In addition, the cost of advertisements and promotions will also no longer be able to be deducted from business income taxes of tobacco companies, the Ministry of Finance and the State Administration of Taxation announced recently. Previously, advertising expenditure could be deducted from business income taxes, giving companies an incentive to spend more on advertising.

Taliban turn to tobacco smuggling
Islamabad - The smuggling of tobacco is helping to fuel the Taliban insurgency in Pakistan, according to analysts and officials. While the poppy trade still contributes nearly half of the funds funneled to the Taliban - both in Afghanistan and Pakistan - officials now believe the militants are increasingly turning to other sources.

According to the World Health Organization, cigarette and tobacco smuggling provides about $40bn a year to extremist groups, including the Taliban. Analysts inside Pakistan estimate the group receives about 20% of its funding from counterfeit cigarette production and smuggling.

According to analysts based in the US, factories churning out millions of counterfeit cigarettes every month have been set up across the lawless parts of northern and western Pakistan where the Taliban operate and the government has little sway. The Taliban take taxes and provide protection for the shipment of cigarettes across the country for sale in Central Asia.

Turks rally against smoking ban
Ankara - According to a BBC report hundreds of Turks have taken to the streets of Ankara to protest against a ban on smoking in bars and restaurants enacted in in July.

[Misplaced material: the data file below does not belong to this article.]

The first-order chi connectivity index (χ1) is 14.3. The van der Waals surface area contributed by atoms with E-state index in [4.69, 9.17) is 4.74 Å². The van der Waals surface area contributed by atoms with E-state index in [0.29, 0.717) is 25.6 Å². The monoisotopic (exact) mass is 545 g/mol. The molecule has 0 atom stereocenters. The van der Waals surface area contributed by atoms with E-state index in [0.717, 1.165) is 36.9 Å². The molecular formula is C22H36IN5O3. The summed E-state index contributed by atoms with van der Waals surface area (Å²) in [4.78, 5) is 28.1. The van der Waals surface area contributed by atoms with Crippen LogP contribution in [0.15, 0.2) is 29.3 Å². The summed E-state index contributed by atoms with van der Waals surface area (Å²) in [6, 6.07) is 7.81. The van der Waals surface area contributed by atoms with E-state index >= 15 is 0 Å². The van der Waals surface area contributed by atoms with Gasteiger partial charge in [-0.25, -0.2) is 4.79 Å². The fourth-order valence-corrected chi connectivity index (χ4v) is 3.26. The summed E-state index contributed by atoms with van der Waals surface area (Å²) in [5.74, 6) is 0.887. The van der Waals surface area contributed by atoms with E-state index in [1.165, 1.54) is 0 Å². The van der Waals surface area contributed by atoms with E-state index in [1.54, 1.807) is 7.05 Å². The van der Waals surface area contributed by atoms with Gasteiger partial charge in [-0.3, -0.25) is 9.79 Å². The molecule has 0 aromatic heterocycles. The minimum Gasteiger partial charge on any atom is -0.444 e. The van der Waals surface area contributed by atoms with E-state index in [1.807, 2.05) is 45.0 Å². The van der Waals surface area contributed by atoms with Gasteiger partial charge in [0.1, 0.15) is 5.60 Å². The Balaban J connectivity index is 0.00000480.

Many of the protesters are cafe owners who say the ban is hurting trade and want smoking to be allowed in special areas of their establishments. The government banned smoking in most enclosed public spaces in May last year and extended the ban in July. Turkey has 20 mn smokers but polls suggest most people support the ban.

Turkey aspires to become a member of the EU, and the ban brings the country into line with most EU countries. Anyone caught lighting up in a designated smoke-free area faces a fine of 69 lira ($45; £28). Bar owners who fail to enforce the ban could be fined from 560 lira for a first offence up to 5,600 lira. The protest included about 1,000 protesters gathered in a park outside the health ministry buildings.

United States
FDA moves to implement tobacco “advisory committee”
Washington, DC - The US Food and Drug Administration (FDA) says it has officially established the Tobacco Products Scientific Advisory Committee. The FDA said establishment of the committee is a step toward full implementation of the recently enacted Family Smoking Prevention and Tobacco Control Act. The federal agency said the committee will provide advice, information, and recommendations to the Commissioner of Food and Drugs on health and other issues relating to tobacco products. The FDA said the committee will be asked to consider a variety of topics, including: Identifying effects of the alteration of the nicotine yields from tobacco products; Reporting on the impact of the use of menthol in cigarettes; Advising on an application for modified risk - such as the use of descriptors such as "light" in selling tobacco product.

The committee will consist of 12 members, including a chairman or chairwoman to be selected by the FDA commissioner from among experts knowledgeable in the fields of medicine, medical ethics, science or technology involving the manufacture, evaluation or use of tobacco products. There will be nine voting and three non-voting members, the FDA said.

Tobacco International - September, 2009